Worrying new figures from charity group ‘Centre for Ageing Better’ show that almost a third of UK people aged 50-64 are now out of work.

That amounts to over three and a half million people, who often have bags of experience, being kept out of employment even though they frequently want to be back in work.

Across the UK, just over 13 per cent of people aged 35 to 49 are deemed to be ‘economically inactive’ but that rate more than doubles to over 27 per cent for people aged 50 to 64.

Similarly, almost 2 in 5 over 50s who are unemployed have been out of work for over twelve months, again that’s double the percentage of 18 to 24 year olds who have been out of work for more than a year.

The Centre for Ageing Better is now calling on employers and recruiters to help redress the balance in an effort to get hundreds of thousands of these talented under 65s back into the workplace before it’s too late.

Explaining the dilemma for over 50s who still feel they have something to offer in the workplace, the Centre for Ageing Better’s senior programme manager, Jemma Mouland, said:

“Too many older workers are currently being pushed out of the workforce because of poor health, caring responsibilities or redundancy. Once they have lost their job, over 50s struggle much more than any other age group to get back to work, which is costly personally and financially for them, with impacts lasting well into later life. Given that we are all working for longer and our workforce is ageing, we need urgent action to break this vicious cycle.”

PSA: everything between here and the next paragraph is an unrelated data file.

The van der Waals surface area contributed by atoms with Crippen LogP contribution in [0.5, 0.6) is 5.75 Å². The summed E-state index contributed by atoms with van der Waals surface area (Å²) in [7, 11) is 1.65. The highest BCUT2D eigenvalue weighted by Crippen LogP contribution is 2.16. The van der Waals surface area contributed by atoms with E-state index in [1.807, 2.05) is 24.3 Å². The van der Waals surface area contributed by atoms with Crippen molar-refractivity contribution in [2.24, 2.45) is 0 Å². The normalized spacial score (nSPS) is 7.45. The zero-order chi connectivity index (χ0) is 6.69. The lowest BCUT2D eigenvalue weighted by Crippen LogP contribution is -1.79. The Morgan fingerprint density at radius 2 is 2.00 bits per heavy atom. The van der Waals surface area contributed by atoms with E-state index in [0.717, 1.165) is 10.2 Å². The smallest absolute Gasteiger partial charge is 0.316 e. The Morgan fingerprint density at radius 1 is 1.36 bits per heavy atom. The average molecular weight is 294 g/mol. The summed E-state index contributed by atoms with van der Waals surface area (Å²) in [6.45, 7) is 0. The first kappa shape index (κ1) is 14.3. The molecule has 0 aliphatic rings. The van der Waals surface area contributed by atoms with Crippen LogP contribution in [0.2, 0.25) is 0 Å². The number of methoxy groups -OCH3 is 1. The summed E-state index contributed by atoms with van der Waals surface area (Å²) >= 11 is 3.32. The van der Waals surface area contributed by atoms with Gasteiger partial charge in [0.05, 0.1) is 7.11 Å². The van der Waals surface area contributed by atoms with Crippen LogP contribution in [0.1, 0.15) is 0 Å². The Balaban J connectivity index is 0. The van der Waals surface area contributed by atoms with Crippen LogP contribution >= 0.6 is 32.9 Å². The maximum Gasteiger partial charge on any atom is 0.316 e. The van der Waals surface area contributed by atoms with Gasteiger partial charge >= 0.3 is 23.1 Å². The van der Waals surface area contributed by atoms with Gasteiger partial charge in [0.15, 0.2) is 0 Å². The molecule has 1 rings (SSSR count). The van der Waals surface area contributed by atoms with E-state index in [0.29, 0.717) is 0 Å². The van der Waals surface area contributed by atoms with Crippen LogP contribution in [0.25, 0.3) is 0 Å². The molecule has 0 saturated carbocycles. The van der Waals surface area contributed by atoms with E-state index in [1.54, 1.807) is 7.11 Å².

“It is not a problem that national government or employment and skills services alone can fix. Poor health and caring responsibilities are some of the most common barriers experienced by older workers, so it is important that health and benefits systems are more joined up and focused on helping those over 50 stay in work, or get back into employment.

“Employers too need to value their older workers more, offer them greater support and flexibility and stamp out ageist employment practices,” concluded Ms Mouland.

As for what measures the Centre for Ageing Better is recommending to employers and recruiters, the charity is asking that decision makers keep a positive attitude and open mind about hiring older workers and translate their skills and experience into vacant jobs even if they might lack formal qualifications.

They also recommend that as many roles as possible offer the sort of flexible hours which might attract the over 50s to send in an application.

If you are in the 50-64 age bracket and are struggling to find work then maybe a part time job could be the perfect flexible route back into the workplace. Even if you are ideally looking to work for 35 or more hours a week, it’s often easier to get back on the career ladder if you start out with fewer hours and try to find full time employment later.

You can find all sorts of different part time jobs all over the United Kingdom right here on this website and many of them are simply perfect for keen talent in the 50-64 age range. Get started now by searching for part time work in your area today – or choose from the job categories at the side of this page.